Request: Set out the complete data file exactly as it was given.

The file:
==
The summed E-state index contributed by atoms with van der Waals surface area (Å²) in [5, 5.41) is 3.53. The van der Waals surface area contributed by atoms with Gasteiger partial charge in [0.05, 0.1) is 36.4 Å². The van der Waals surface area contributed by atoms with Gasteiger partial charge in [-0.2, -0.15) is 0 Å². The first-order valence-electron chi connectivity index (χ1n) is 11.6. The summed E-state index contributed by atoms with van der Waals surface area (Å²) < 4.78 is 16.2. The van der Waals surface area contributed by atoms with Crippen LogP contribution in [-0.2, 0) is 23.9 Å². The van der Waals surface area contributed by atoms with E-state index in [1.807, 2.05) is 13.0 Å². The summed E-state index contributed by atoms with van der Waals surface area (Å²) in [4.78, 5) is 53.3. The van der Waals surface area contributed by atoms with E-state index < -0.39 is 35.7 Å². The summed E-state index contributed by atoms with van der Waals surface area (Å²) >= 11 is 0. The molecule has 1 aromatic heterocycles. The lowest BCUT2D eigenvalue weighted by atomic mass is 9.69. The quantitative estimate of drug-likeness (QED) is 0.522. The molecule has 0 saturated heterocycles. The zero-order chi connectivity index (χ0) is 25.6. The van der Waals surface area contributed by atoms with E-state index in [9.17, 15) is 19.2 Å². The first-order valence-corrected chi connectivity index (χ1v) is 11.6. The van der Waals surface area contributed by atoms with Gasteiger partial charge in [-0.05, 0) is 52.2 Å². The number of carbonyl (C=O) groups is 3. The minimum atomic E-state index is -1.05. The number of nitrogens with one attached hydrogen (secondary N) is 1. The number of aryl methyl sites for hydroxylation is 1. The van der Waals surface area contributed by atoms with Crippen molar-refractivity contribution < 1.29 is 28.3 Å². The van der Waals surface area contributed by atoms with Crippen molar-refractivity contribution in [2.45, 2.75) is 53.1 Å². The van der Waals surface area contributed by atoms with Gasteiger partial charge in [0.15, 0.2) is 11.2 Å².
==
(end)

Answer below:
The summed E-state index contributed by atoms with van der Waals surface area (Å²) in [5, 5.41) is 3.53. The van der Waals surface area contributed by atoms with Gasteiger partial charge in [0.05, 0.1) is 36.4 Å². The van der Waals surface area contributed by atoms with Gasteiger partial charge in [-0.2, -0.15) is 0 Å². The first-order valence-electron chi connectivity index (χ1n) is 11.6. The summed E-state index contributed by atoms with van der Waals surface area (Å²) < 4.78 is 16.2. The van der Waals surface area contributed by atoms with Crippen LogP contribution in [-0.2, 0) is 23.9 Å². The van der Waals surface area contributed by atoms with E-state index in [1.807, 2.05) is 13.0 Å². The summed E-state index contributed by atoms with van der Waals surface area (Å²) in [4.78, 5) is 53.3. The van der Waals surface area contributed by atoms with E-state index < -0.39 is 35.7 Å². The summed E-state index contributed by atoms with van der Waals surface area (Å²) >= 11 is 0. The molecule has 1 aromatic heterocycles. The lowest BCUT2D eigenvalue weighted by atomic mass is 9.69. The quantitative estimate of drug-likeness (QED) is 0.522. The molecule has 0 saturated heterocycles. The zero-order chi connectivity index (χ0) is 25.6. The van der Waals surface area contributed by atoms with E-state index in [9.17, 15) is 19.2 Å². The first-order valence-corrected chi connectivity index (χ1v) is 11.6. The van der Waals surface area contributed by atoms with Gasteiger partial charge in [-0.05, 0) is 52.2 Å². The number of carbonyl (C=O) groups is 3. The minimum atomic E-state index is -1.05. The number of nitrogens with one attached hydrogen (secondary N) is 1. The number of aryl methyl sites for hydroxylation is 1. The van der Waals surface area contributed by atoms with Crippen molar-refractivity contribution < 1.29 is 28.3 Å². The van der Waals surface area contributed by atoms with Crippen molar-refractivity contribution in [2.45, 2.75) is 53.1 Å². The van der Waals surface area contributed by atoms with Gasteiger partial charge in [0.15, 0.2) is 11.2 Å².